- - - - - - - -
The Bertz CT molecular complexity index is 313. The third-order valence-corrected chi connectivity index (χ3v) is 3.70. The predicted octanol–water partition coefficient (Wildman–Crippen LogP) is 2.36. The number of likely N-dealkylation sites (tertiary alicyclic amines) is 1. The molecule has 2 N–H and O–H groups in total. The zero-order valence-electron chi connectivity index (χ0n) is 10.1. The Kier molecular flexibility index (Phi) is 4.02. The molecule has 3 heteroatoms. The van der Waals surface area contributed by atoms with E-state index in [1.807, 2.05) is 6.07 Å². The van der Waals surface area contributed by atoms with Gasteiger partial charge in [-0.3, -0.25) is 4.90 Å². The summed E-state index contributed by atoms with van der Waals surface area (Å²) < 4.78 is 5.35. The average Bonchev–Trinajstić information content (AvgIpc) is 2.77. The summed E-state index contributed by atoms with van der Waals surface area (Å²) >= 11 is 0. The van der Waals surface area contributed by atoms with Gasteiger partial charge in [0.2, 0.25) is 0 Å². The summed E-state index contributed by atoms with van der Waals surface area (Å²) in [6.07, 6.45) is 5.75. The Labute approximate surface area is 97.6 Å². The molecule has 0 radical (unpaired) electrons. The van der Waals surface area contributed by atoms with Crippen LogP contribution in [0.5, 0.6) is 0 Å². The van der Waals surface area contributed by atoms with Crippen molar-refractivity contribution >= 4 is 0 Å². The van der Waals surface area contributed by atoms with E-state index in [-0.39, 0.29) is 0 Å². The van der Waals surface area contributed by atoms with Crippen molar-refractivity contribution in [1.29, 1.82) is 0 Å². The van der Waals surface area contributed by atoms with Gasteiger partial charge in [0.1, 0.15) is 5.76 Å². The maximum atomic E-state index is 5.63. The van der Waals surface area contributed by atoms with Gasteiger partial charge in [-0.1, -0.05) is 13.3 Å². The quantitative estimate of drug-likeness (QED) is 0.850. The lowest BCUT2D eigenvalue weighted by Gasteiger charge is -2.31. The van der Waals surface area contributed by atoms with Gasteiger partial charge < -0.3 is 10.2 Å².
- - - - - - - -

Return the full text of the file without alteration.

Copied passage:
The Bertz CT molecular complexity index is 313. The third-order valence-corrected chi connectivity index (χ3v) is 3.70. The predicted octanol–water partition coefficient (Wildman–Crippen LogP) is 2.36. The number of likely N-dealkylation sites (tertiary alicyclic amines) is 1. The molecule has 2 N–H and O–H groups in total. The zero-order valence-electron chi connectivity index (χ0n) is 10.1. The Kier molecular flexibility index (Phi) is 4.02. The molecule has 3 heteroatoms. The van der Waals surface area contributed by atoms with E-state index in [1.807, 2.05) is 6.07 Å². The van der Waals surface area contributed by atoms with Gasteiger partial charge in [-0.3, -0.25) is 4.90 Å². The summed E-state index contributed by atoms with van der Waals surface area (Å²) < 4.78 is 5.35. The average Bonchev–Trinajstić information content (AvgIpc) is 2.77. The summed E-state index contributed by atoms with van der Waals surface area (Å²) >= 11 is 0. The van der Waals surface area contributed by atoms with Gasteiger partial charge in [0.2, 0.25) is 0 Å². The summed E-state index contributed by atoms with van der Waals surface area (Å²) in [6.07, 6.45) is 5.75. The Labute approximate surface area is 97.6 Å². The molecule has 0 radical (unpaired) electrons. The van der Waals surface area contributed by atoms with Crippen LogP contribution in [0.5, 0.6) is 0 Å². The van der Waals surface area contributed by atoms with Crippen molar-refractivity contribution >= 4 is 0 Å². The van der Waals surface area contributed by atoms with E-state index in [-0.39, 0.29) is 0 Å². The van der Waals surface area contributed by atoms with Crippen molar-refractivity contribution in [1.29, 1.82) is 0 Å². The van der Waals surface area contributed by atoms with Gasteiger partial charge in [0.1, 0.15) is 5.76 Å². The maximum atomic E-state index is 5.63. The van der Waals surface area contributed by atoms with Gasteiger partial charge in [-0.1, -0.05) is 13.3 Å². The quantitative estimate of drug-likeness (QED) is 0.850. The lowest BCUT2D eigenvalue weighted by Gasteiger charge is -2.31. The van der Waals surface area contributed by atoms with Gasteiger partial charge < -0.3 is 10.2 Å².